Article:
Since the death of Supreme Court Justice Antonin Scalia more than a year ago, the high court's bench has been split 4-4 between Republican and Democrat appointees.
That will change soon after the likely installation of Neil Gorsuch. President Donald Trump's nominee will face congressional scrutiny this week as his confirmation hearing gets underway.
Gorsuch, who currently serves as a federal judge on the 10th U.S. Circuit Court of Appeals, will answer questions from the Senate Judiciary Committee starting Monday. Gorsuch is seen as a natural successor to Scalia, with a similar judicial ideology of adhering closely to the Constitution's text and protecting business interests.
The Supreme Court nominee has twice ruled against the Affordable Care Act's contraception mandate. In 2013, he sided with Hobby Lobby and ruled businesses should not be required to cover contraception under employer-sponsored health plans if it conflicts with company owners' religious beliefs. The Supreme Court also ruled in Hobby Lobby's favor in a 5-4 vote.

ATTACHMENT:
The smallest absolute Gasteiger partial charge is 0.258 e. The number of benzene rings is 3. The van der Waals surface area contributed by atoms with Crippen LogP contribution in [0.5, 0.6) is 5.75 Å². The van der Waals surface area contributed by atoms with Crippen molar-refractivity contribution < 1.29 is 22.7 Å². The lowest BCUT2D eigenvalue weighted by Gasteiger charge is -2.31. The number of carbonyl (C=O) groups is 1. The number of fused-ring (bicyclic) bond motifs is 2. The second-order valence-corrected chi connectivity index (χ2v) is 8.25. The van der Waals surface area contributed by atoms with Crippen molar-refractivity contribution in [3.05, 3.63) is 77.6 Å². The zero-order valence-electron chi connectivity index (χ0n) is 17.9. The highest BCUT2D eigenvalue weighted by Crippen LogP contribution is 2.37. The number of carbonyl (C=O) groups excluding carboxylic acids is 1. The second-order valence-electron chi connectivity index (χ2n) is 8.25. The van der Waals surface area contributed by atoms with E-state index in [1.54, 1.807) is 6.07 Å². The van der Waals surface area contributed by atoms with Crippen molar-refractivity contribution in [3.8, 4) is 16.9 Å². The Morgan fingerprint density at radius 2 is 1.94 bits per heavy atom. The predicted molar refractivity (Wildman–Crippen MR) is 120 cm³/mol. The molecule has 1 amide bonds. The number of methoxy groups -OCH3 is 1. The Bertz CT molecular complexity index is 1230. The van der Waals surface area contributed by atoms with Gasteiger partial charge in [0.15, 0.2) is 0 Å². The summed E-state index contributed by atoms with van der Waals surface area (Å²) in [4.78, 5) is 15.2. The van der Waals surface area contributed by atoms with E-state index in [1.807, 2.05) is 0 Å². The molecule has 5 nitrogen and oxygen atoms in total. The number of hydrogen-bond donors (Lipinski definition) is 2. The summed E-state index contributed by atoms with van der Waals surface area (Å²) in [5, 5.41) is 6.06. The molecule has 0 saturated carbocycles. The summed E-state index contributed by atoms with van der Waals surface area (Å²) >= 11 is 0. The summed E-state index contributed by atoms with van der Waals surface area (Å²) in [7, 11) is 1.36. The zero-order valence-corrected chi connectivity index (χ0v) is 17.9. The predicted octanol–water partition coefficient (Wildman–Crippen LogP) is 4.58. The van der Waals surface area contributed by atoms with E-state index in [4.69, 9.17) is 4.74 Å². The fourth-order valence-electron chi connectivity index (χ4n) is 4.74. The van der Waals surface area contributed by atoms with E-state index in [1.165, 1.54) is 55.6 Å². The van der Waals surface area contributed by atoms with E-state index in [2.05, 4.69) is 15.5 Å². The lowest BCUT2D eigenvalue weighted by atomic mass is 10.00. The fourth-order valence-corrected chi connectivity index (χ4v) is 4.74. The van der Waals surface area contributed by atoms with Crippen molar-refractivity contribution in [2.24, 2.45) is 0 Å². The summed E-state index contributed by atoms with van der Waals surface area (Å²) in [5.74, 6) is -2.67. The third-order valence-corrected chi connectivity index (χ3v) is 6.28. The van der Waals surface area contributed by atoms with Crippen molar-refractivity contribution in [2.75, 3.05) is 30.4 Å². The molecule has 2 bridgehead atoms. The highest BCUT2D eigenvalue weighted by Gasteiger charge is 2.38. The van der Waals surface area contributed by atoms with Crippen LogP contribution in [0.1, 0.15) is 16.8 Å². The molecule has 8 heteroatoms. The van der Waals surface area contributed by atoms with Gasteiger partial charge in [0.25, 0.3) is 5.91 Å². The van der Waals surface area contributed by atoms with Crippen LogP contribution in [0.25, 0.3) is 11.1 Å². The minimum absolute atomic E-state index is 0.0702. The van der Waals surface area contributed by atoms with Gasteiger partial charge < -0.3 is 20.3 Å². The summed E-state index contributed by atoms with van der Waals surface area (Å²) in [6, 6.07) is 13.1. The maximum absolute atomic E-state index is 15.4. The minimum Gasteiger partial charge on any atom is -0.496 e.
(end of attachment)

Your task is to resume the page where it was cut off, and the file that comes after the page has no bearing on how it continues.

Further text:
Gorsuch's opinions on contraception and assisted-suicide cases hint that he also opposes abortion rights. Trump pledged he would nominate a Supreme Court justice who would overturn Roe v. Wade.
Supreme Court confirmation hearings have typically homed in on nominees' stances on hot-button social issues such as abortion rights and same-sex marriage. But Democrats, including Sen. Chuck Schumer of New York, have said they will focus more on Gorsuch's pro-business record and judicial independence.
Many Democrats are still angry that GOP colleagues refused to vote on President Barack Obama's nominee for Scalia's vacancy, Merrick Garland.
Senate Majority Leader Mitch McConnell (R-Ky.) has vowed to confirm Gorsuch to his new post by the Easter recess, despite Democrats' resistance. McConnell will need to secure 60 Senate votes—more than the 52 Republican majority—to secure the confirmation without invoking the so-called nuclear option.